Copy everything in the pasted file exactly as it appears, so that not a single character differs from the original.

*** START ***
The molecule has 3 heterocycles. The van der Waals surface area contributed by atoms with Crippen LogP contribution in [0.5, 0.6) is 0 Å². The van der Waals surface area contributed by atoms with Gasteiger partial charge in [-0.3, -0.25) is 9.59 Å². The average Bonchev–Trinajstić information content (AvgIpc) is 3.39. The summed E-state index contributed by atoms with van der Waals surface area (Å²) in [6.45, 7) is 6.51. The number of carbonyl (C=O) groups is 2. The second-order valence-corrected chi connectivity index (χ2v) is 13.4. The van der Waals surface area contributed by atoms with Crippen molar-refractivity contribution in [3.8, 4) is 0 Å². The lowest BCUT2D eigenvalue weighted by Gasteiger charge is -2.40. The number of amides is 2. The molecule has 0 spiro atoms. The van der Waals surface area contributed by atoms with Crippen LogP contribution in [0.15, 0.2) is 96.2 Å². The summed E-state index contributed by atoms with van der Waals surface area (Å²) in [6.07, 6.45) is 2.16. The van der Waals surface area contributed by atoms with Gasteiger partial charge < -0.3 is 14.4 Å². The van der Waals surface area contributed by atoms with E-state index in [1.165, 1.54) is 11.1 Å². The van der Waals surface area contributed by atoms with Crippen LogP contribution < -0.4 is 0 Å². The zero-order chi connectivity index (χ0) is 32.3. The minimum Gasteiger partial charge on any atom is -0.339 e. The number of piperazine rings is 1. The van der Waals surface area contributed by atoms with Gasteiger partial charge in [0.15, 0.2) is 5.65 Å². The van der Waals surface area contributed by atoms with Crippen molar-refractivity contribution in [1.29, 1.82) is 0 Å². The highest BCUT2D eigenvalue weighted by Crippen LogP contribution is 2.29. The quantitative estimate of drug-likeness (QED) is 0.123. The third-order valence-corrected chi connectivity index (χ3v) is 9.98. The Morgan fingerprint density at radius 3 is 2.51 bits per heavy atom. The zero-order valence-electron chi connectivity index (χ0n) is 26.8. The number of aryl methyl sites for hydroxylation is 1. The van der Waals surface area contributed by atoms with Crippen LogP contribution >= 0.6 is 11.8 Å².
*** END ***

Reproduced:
The molecule has 3 heterocycles. The van der Waals surface area contributed by atoms with Crippen LogP contribution in [0.5, 0.6) is 0 Å². The van der Waals surface area contributed by atoms with Gasteiger partial charge in [-0.3, -0.25) is 9.59 Å². The average Bonchev–Trinajstić information content (AvgIpc) is 3.39. The summed E-state index contributed by atoms with van der Waals surface area (Å²) in [6.45, 7) is 6.51. The number of carbonyl (C=O) groups is 2. The second-order valence-corrected chi connectivity index (χ2v) is 13.4. The van der Waals surface area contributed by atoms with Crippen molar-refractivity contribution in [3.8, 4) is 0 Å². The lowest BCUT2D eigenvalue weighted by Gasteiger charge is -2.40. The number of amides is 2. The molecule has 0 spiro atoms. The van der Waals surface area contributed by atoms with Crippen LogP contribution in [0.15, 0.2) is 96.2 Å². The summed E-state index contributed by atoms with van der Waals surface area (Å²) in [6.07, 6.45) is 2.16. The van der Waals surface area contributed by atoms with Gasteiger partial charge < -0.3 is 14.4 Å². The van der Waals surface area contributed by atoms with E-state index in [1.165, 1.54) is 11.1 Å². The van der Waals surface area contributed by atoms with Crippen LogP contribution < -0.4 is 0 Å². The zero-order chi connectivity index (χ0) is 32.3. The minimum Gasteiger partial charge on any atom is -0.339 e. The number of piperazine rings is 1. The van der Waals surface area contributed by atoms with Gasteiger partial charge in [0.15, 0.2) is 5.65 Å². The van der Waals surface area contributed by atoms with Crippen molar-refractivity contribution in [1.29, 1.82) is 0 Å². The highest BCUT2D eigenvalue weighted by Crippen LogP contribution is 2.29. The quantitative estimate of drug-likeness (QED) is 0.123. The third-order valence-corrected chi connectivity index (χ3v) is 9.98. The Morgan fingerprint density at radius 3 is 2.51 bits per heavy atom. The zero-order valence-electron chi connectivity index (χ0n) is 26.8. The number of aryl methyl sites for hydroxylation is 1. The van der Waals surface area contributed by atoms with Crippen LogP contribution >= 0.6 is 11.8 Å².